Vomit looks like coffee grounds after drinking alcohol
Originally Published: February 22, 2013
A few months ago I went to a party, without having eaten anything for quite some time, and ended up drinking a beer and a vodka. Soon after, I started retching and vomiting what looked like coffee grounds, for hours. As of today, I haven't felt anything out of common with me, but I'm still worried if it's something serious. I haven't vomited since that day, so maybe it was just the mixture of alcohol, empty stomach, and smoking? Oh, and I also take antipsychotics and antidepressants.
If you had not eaten anything then the likely culprit for your strange looking puke is gastrointestinal (GI) bleeding. Vomiting blood is a common symptom that may indicate bleeding in the upper GI tract (UGIB). Vomit that resembles coffee grounds usually means that blood has been oxidized by acid in the stomach so that the iron in the blood turns black, and is a sign that bleeding is either in a small quantity or has stopped. Vomiting red blood usually means the bleeding is recent or more severe. A slightly less concerning cause can be a nosebleed where your blood runs backward down the throat and into the stomach.
In most cases, UGIB is caused by gastric ulcers (break in tissues lining the stomach), a Mallory-Weiss Tear (tears in the esophagus), neoplasms (a tumor or growth), or liver disease. Aspirin or NSAIDs (non-steroidal anti-inflammatory drugs) can also partially cause or contribute to the worsening of UGIB. Many cases of UGIB resolve themselves without treatment, but others can be serious and may even result in death. Because blood in one’s vomit can range from relatively insignificant to life threatening, it’s best to seek medical attention to make a determination. A typical procedure for handling a patient with blood in her/his vomit is to use an endoscopy to diagnose the cause of bleeding, with surgery required in some cases.
However, since your case seems isolated and time has passed, it’s probably not worth making a visit an emergency room now. You say you haven’t had any symptoms since, so chances are you don’t need to still be worried. But drinking alcohol on an empty stomach and mixing with different medications is not ideal and vomit that appears to look like coffee grounds should be treated urgently if it happens again. For peace of mind, you may still want to follow up with your primary health care provider, just as a routine precaution. Columbia students on the Morningside campus can make an appointment with Medical Services using Open Communicator or by calling 212-854-2284 and students at the Medical Center campus can make an appointment with Student Health or by calling 212-305-3400.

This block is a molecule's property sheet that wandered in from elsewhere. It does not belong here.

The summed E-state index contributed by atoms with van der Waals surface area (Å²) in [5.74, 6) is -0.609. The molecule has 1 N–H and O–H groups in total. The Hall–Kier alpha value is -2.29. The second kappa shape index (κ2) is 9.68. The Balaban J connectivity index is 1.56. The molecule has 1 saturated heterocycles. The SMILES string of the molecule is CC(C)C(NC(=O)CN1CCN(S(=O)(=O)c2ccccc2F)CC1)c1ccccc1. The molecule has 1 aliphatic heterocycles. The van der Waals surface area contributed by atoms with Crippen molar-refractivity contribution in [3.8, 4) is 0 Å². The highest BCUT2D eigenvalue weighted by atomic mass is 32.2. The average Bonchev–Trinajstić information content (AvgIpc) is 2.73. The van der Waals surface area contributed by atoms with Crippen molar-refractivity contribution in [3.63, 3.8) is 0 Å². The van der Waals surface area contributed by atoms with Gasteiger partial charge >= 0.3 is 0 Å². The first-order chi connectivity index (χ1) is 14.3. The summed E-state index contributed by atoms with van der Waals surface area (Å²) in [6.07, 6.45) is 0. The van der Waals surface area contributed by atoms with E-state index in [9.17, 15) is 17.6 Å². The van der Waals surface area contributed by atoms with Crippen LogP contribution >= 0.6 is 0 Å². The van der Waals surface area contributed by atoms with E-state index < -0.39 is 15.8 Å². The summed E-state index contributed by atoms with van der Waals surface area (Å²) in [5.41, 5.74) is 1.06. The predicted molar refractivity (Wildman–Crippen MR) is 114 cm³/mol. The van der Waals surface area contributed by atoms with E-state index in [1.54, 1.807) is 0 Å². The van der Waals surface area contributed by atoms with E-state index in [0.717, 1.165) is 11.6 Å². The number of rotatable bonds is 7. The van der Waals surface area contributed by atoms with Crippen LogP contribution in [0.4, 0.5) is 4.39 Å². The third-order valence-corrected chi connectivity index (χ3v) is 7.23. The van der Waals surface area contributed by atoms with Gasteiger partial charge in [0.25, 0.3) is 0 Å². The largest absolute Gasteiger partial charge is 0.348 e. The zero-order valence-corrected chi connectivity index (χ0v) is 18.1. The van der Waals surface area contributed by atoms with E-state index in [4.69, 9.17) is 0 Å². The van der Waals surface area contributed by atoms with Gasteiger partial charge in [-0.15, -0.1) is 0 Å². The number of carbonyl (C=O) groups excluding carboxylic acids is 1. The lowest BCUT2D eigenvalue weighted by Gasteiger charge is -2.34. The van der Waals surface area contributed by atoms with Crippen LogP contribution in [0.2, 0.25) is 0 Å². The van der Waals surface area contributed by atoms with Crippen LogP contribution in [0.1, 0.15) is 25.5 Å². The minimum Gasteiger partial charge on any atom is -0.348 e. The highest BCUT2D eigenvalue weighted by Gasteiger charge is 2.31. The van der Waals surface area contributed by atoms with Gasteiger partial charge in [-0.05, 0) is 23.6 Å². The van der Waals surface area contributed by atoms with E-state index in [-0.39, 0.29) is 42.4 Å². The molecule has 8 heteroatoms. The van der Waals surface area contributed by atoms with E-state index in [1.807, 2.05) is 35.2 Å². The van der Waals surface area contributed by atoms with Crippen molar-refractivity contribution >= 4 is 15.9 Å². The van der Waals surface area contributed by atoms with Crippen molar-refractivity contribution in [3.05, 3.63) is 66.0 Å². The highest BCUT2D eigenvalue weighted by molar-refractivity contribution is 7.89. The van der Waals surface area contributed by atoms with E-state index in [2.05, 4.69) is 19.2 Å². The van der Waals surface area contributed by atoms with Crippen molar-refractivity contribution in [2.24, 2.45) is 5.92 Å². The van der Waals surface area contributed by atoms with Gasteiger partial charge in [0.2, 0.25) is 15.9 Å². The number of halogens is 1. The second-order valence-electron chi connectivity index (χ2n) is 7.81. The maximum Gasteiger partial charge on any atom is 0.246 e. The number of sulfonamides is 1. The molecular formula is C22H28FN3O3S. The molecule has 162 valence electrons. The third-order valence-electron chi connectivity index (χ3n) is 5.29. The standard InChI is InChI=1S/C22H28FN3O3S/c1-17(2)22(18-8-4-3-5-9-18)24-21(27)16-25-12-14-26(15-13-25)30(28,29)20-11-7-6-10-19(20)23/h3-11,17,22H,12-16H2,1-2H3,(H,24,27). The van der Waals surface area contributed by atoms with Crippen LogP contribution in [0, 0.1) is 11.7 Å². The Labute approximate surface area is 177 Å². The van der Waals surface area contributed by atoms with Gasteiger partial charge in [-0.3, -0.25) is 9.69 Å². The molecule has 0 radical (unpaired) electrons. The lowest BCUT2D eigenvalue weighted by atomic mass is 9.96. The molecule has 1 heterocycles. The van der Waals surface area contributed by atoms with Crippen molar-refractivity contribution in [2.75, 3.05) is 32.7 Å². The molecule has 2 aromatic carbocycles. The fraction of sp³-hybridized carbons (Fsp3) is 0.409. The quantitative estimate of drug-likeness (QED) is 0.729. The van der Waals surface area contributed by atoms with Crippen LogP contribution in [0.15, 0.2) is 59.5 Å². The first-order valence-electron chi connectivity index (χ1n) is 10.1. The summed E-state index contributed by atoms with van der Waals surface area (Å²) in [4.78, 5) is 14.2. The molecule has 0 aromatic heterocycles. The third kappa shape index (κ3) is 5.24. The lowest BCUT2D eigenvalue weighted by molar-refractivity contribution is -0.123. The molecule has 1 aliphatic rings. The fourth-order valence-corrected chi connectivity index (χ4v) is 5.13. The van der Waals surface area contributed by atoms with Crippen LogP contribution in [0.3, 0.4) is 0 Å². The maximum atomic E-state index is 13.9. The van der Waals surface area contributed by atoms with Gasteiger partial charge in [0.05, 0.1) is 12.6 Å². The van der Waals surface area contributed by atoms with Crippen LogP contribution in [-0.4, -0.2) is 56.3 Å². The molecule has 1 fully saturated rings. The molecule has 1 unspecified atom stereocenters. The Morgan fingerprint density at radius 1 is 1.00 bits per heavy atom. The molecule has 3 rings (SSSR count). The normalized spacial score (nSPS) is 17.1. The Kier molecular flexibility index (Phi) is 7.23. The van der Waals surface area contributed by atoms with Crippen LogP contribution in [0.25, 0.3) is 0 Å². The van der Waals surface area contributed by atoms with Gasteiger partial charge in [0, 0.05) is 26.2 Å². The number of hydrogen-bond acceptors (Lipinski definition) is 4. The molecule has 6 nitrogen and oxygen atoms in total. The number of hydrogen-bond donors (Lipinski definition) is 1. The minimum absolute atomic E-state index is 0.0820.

Since you asked, mixing alcohol with antipsychotic medication and antidepressants often results in an amplified response to the alcohol, i.e., one drink may feel like a few more. Combining that with an empty stomach and smoking cigarettes results in even more potential for adverse interactions that can leave you running for the toilet. You may want to consult your prescribing health care provider to learn more about the possible effects of the medications you’re taking. It’s important to understand the way different drugs affect one another, and affect you.